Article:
Ameri-can and Mexi-can’t
It’s now nearly a week since Trump was sworn in,
and he has been busy signing executive orders. The
market is tentatively watching Trumps actions,
especially when it comes to corn.
One of the first acts which Trump performed was a
freeze on the activities of the Environmental
Protection Agency (EPA). This has caused a high
degree of consternation by climate change proponents
throughout the world. One of the key environmental
policies introduced by the EPA under the Obama
administration was the renewable fuel
standard/biofuel mandate. This required petroleum
producers to blend at least 10% bioethanol with fossil
oil, and there were plans to increase the blend.
This is great news for corn producers in the US, as it
created a relatively inelastic demand for corn to
maintain the blending ratio. It is speculated that
Trump may at the least curtail the biofuel mandate,
which would have a detrimental impact on demand
and therefore price.
In addition, Trump has continued his calls for a wall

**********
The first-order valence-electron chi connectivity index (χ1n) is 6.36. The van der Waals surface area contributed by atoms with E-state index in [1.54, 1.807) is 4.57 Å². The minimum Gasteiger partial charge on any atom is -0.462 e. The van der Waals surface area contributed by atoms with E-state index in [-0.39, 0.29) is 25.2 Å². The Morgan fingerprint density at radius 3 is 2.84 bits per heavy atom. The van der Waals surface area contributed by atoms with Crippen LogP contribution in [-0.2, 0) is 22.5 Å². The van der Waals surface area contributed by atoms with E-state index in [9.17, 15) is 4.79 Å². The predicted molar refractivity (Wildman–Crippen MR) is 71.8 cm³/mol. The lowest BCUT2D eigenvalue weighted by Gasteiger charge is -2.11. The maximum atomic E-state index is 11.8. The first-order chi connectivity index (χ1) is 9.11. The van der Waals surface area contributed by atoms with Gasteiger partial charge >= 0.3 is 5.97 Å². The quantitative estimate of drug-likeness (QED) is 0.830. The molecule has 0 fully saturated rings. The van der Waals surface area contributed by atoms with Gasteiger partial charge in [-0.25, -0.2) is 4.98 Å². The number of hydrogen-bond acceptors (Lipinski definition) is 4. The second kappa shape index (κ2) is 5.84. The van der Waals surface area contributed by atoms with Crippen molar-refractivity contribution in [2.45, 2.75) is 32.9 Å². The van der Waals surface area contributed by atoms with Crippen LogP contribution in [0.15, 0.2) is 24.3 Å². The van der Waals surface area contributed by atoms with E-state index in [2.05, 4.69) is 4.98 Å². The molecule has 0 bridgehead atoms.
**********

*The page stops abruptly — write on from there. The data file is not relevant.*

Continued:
between Mexico and the US which unsurprisingly is
increasing tensions between the two nations. The US
and Mexico are strong trade partners when it comes to
corn, with nearly all corn imports in Mexico originating
in the US.
Any issue with trade between the two countries would be
likely to impact corn (and linked feeds), as Mexico is the
2nd largest importer of corn in the world. In recent months,
Mexican buying power has already been eroded, with the
value of the US$ rising against the Peso, since the day of
the election (figure 1).
The biofuel mandate and the deteriorating Mexico-US
relations have impacted the corn market (figure 2) in recent
days, a deteriorating corn price will flow through to other feed
grains such as sorghum and barley.
Trump’s executive orders could be extremely negative to US
corn farmers. It is yet to be seen how far the policies enacted
by the president will marry up with his election speeches, but so
far, he has held up to his word. I would however expect that the
strong farm lobby in the US, where has a high degree of support
will in time make his moves more cautious.
The Week Ahead
Politics will continue to play a part as the market unwinds
Trump’s intentions, however eyes will start to move towards
the progress of the northern hemisphere crop.
It is still too early to form a strong view on the global crop,
but to raise prices substantially we do require a supply shock.